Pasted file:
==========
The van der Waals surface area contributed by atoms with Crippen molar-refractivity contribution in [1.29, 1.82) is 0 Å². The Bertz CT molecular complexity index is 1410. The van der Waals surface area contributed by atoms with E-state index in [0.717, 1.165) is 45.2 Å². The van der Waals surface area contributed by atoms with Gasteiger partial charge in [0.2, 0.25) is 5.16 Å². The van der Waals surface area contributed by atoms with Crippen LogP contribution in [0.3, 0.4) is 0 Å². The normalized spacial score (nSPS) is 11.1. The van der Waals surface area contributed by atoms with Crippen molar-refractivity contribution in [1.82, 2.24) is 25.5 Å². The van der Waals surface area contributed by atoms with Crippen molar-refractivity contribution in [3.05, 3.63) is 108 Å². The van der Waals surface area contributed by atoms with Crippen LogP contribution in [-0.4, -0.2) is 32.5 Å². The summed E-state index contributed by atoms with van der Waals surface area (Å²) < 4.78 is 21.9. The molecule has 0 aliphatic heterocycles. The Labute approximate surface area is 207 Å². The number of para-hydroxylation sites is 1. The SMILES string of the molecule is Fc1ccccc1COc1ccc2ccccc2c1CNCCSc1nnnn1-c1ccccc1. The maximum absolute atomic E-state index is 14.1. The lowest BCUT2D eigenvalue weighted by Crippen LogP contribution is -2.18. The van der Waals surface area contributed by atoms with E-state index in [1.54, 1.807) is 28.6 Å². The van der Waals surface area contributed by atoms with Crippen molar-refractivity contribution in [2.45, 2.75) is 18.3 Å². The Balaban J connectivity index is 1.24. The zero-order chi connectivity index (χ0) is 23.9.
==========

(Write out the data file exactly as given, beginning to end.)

The van der Waals surface area contributed by atoms with Crippen molar-refractivity contribution in [1.29, 1.82) is 0 Å². The Bertz CT molecular complexity index is 1410. The van der Waals surface area contributed by atoms with E-state index in [0.717, 1.165) is 45.2 Å². The van der Waals surface area contributed by atoms with Gasteiger partial charge in [0.2, 0.25) is 5.16 Å². The van der Waals surface area contributed by atoms with Crippen LogP contribution in [0.3, 0.4) is 0 Å². The normalized spacial score (nSPS) is 11.1. The van der Waals surface area contributed by atoms with Crippen molar-refractivity contribution in [1.82, 2.24) is 25.5 Å². The van der Waals surface area contributed by atoms with Crippen molar-refractivity contribution in [3.05, 3.63) is 108 Å². The van der Waals surface area contributed by atoms with Crippen LogP contribution in [-0.4, -0.2) is 32.5 Å². The summed E-state index contributed by atoms with van der Waals surface area (Å²) < 4.78 is 21.9. The molecule has 0 aliphatic heterocycles. The Labute approximate surface area is 207 Å². The number of para-hydroxylation sites is 1. The SMILES string of the molecule is Fc1ccccc1COc1ccc2ccccc2c1CNCCSc1nnnn1-c1ccccc1. The maximum absolute atomic E-state index is 14.1. The lowest BCUT2D eigenvalue weighted by Crippen LogP contribution is -2.18. The van der Waals surface area contributed by atoms with E-state index in [1.54, 1.807) is 28.6 Å². The van der Waals surface area contributed by atoms with Crippen molar-refractivity contribution in [2.45, 2.75) is 18.3 Å². The Balaban J connectivity index is 1.24. The zero-order chi connectivity index (χ0) is 23.9.